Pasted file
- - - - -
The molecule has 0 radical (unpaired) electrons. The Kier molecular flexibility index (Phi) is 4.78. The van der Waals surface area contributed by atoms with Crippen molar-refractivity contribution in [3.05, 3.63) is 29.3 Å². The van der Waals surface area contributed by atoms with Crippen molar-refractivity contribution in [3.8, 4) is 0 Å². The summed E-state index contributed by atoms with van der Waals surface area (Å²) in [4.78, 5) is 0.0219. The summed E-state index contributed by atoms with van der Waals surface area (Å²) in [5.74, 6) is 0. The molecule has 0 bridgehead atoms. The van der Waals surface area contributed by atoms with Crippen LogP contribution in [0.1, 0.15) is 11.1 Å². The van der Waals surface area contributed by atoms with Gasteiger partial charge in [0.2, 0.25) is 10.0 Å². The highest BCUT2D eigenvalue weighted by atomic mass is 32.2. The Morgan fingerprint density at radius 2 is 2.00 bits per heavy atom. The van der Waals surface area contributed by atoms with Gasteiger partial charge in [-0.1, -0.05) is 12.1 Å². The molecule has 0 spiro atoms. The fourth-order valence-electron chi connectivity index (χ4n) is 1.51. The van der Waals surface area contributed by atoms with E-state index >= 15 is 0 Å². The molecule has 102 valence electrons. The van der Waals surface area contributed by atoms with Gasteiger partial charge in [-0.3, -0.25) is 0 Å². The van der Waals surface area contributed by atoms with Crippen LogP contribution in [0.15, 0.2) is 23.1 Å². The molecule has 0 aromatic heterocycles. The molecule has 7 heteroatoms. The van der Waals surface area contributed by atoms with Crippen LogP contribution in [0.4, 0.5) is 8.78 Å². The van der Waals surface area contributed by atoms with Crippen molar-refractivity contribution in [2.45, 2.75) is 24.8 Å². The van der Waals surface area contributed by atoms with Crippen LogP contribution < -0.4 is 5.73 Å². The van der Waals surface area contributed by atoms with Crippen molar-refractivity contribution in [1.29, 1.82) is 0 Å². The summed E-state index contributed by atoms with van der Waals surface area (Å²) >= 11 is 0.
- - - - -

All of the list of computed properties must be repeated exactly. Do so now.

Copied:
The molecule has 0 radical (unpaired) electrons. The Kier molecular flexibility index (Phi) is 4.78. The van der Waals surface area contributed by atoms with Crippen molar-refractivity contribution in [3.05, 3.63) is 29.3 Å². The van der Waals surface area contributed by atoms with Crippen molar-refractivity contribution in [3.8, 4) is 0 Å². The summed E-state index contributed by atoms with van der Waals surface area (Å²) in [4.78, 5) is 0.0219. The summed E-state index contributed by atoms with van der Waals surface area (Å²) in [5.74, 6) is 0. The molecule has 0 bridgehead atoms. The van der Waals surface area contributed by atoms with Crippen LogP contribution in [0.1, 0.15) is 11.1 Å². The van der Waals surface area contributed by atoms with Gasteiger partial charge in [0.2, 0.25) is 10.0 Å². The highest BCUT2D eigenvalue weighted by atomic mass is 32.2. The Morgan fingerprint density at radius 2 is 2.00 bits per heavy atom. The van der Waals surface area contributed by atoms with Gasteiger partial charge in [-0.1, -0.05) is 12.1 Å². The molecule has 0 spiro atoms. The fourth-order valence-electron chi connectivity index (χ4n) is 1.51. The van der Waals surface area contributed by atoms with E-state index >= 15 is 0 Å². The molecule has 102 valence electrons. The van der Waals surface area contributed by atoms with Gasteiger partial charge in [-0.3, -0.25) is 0 Å². The van der Waals surface area contributed by atoms with Crippen LogP contribution in [0.15, 0.2) is 23.1 Å². The molecule has 0 aromatic heterocycles. The molecule has 7 heteroatoms. The van der Waals surface area contributed by atoms with Crippen LogP contribution in [0.4, 0.5) is 8.78 Å². The van der Waals surface area contributed by atoms with Crippen molar-refractivity contribution in [2.45, 2.75) is 24.8 Å². The van der Waals surface area contributed by atoms with Crippen LogP contribution < -0.4 is 5.73 Å². The van der Waals surface area contributed by atoms with Crippen molar-refractivity contribution in [1.29, 1.82) is 0 Å². The summed E-state index contributed by atoms with van der Waals surface area (Å²) >= 11 is 0.